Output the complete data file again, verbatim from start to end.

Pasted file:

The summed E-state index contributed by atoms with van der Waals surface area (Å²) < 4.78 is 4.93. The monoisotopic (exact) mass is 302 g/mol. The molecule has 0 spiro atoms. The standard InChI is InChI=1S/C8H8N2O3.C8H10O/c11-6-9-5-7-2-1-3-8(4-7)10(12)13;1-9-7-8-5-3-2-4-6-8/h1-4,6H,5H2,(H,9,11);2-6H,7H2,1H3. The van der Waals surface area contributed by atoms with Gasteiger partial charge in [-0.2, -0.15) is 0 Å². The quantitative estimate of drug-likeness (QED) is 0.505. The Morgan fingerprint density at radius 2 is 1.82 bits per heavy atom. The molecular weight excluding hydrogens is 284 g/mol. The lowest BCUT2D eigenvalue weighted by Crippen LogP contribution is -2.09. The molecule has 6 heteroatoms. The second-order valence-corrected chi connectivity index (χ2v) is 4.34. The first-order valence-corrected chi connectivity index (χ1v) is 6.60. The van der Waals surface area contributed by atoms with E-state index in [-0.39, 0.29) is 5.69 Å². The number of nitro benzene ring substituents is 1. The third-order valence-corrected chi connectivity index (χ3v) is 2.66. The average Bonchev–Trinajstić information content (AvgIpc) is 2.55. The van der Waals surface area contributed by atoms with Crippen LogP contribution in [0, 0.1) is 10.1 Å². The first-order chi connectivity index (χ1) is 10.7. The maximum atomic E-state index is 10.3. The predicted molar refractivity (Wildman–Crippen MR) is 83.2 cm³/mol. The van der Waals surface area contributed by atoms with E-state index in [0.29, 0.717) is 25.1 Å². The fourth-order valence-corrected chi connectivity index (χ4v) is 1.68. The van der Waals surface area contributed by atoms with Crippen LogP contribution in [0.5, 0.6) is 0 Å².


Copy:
The summed E-state index contributed by atoms with van der Waals surface area (Å²) < 4.78 is 4.93. The monoisotopic (exact) mass is 302 g/mol. The molecule has 0 spiro atoms. The standard InChI is InChI=1S/C8H8N2O3.C8H10O/c11-6-9-5-7-2-1-3-8(4-7)10(12)13;1-9-7-8-5-3-2-4-6-8/h1-4,6H,5H2,(H,9,11);2-6H,7H2,1H3. The van der Waals surface area contributed by atoms with Gasteiger partial charge in [-0.2, -0.15) is 0 Å². The quantitative estimate of drug-likeness (QED) is 0.505. The Morgan fingerprint density at radius 2 is 1.82 bits per heavy atom. The molecular weight excluding hydrogens is 284 g/mol. The lowest BCUT2D eigenvalue weighted by Crippen LogP contribution is -2.09. The molecule has 6 heteroatoms. The second-order valence-corrected chi connectivity index (χ2v) is 4.34. The first-order valence-corrected chi connectivity index (χ1v) is 6.60. The van der Waals surface area contributed by atoms with E-state index in [-0.39, 0.29) is 5.69 Å². The number of nitro benzene ring substituents is 1. The third-order valence-corrected chi connectivity index (χ3v) is 2.66. The average Bonchev–Trinajstić information content (AvgIpc) is 2.55. The van der Waals surface area contributed by atoms with Crippen LogP contribution in [0, 0.1) is 10.1 Å². The first-order chi connectivity index (χ1) is 10.7. The maximum atomic E-state index is 10.3. The predicted molar refractivity (Wildman–Crippen MR) is 83.2 cm³/mol. The van der Waals surface area contributed by atoms with E-state index in [0.29, 0.717) is 25.1 Å². The fourth-order valence-corrected chi connectivity index (χ4v) is 1.68. The van der Waals surface area contributed by atoms with Crippen LogP contribution in [0.5, 0.6) is 0 Å².